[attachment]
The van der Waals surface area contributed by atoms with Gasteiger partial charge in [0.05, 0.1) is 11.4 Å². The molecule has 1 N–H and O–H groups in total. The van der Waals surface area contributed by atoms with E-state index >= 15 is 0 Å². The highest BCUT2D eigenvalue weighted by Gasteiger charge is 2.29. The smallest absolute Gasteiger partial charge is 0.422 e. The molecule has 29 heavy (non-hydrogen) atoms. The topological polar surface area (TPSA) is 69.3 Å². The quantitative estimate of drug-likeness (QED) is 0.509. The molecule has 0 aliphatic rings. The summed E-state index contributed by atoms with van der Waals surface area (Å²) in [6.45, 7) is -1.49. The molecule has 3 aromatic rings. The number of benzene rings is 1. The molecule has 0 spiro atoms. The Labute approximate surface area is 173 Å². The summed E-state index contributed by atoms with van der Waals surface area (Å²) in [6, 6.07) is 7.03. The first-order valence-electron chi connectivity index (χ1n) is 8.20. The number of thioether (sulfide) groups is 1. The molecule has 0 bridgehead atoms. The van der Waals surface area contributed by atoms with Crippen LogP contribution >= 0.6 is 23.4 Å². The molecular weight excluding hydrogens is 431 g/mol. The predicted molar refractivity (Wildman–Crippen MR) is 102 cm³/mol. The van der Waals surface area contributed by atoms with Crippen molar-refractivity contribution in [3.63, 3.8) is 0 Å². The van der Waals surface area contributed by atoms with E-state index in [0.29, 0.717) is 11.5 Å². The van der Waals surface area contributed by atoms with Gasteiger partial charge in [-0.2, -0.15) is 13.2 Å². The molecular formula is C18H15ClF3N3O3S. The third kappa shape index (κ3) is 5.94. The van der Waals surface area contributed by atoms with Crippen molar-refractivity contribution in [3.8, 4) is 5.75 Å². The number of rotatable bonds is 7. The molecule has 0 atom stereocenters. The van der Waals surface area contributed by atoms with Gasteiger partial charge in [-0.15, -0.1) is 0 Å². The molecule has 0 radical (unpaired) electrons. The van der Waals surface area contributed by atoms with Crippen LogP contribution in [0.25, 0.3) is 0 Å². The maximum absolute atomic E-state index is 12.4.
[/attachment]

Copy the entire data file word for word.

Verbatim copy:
The van der Waals surface area contributed by atoms with Gasteiger partial charge in [0.05, 0.1) is 11.4 Å². The molecule has 1 N–H and O–H groups in total. The van der Waals surface area contributed by atoms with E-state index >= 15 is 0 Å². The highest BCUT2D eigenvalue weighted by Gasteiger charge is 2.29. The smallest absolute Gasteiger partial charge is 0.422 e. The molecule has 29 heavy (non-hydrogen) atoms. The topological polar surface area (TPSA) is 69.3 Å². The quantitative estimate of drug-likeness (QED) is 0.509. The molecule has 0 aliphatic rings. The summed E-state index contributed by atoms with van der Waals surface area (Å²) in [6.45, 7) is -1.49. The molecule has 3 aromatic rings. The number of benzene rings is 1. The molecule has 0 spiro atoms. The Labute approximate surface area is 173 Å². The summed E-state index contributed by atoms with van der Waals surface area (Å²) in [6, 6.07) is 7.03. The first-order valence-electron chi connectivity index (χ1n) is 8.20. The number of thioether (sulfide) groups is 1. The molecule has 0 bridgehead atoms. The van der Waals surface area contributed by atoms with Crippen LogP contribution >= 0.6 is 23.4 Å². The molecular weight excluding hydrogens is 431 g/mol. The predicted molar refractivity (Wildman–Crippen MR) is 102 cm³/mol. The van der Waals surface area contributed by atoms with Crippen molar-refractivity contribution in [3.63, 3.8) is 0 Å². The van der Waals surface area contributed by atoms with E-state index in [0.29, 0.717) is 11.5 Å². The van der Waals surface area contributed by atoms with Gasteiger partial charge in [-0.2, -0.15) is 13.2 Å². The molecular formula is C18H15ClF3N3O3S. The third kappa shape index (κ3) is 5.94. The van der Waals surface area contributed by atoms with Crippen molar-refractivity contribution in [3.8, 4) is 5.75 Å². The number of rotatable bonds is 7. The molecule has 0 atom stereocenters. The van der Waals surface area contributed by atoms with Gasteiger partial charge in [-0.15, -0.1) is 0 Å². The molecule has 0 radical (unpaired) electrons. The van der Waals surface area contributed by atoms with Crippen LogP contribution in [0.25, 0.3) is 0 Å². The maximum absolute atomic E-state index is 12.4.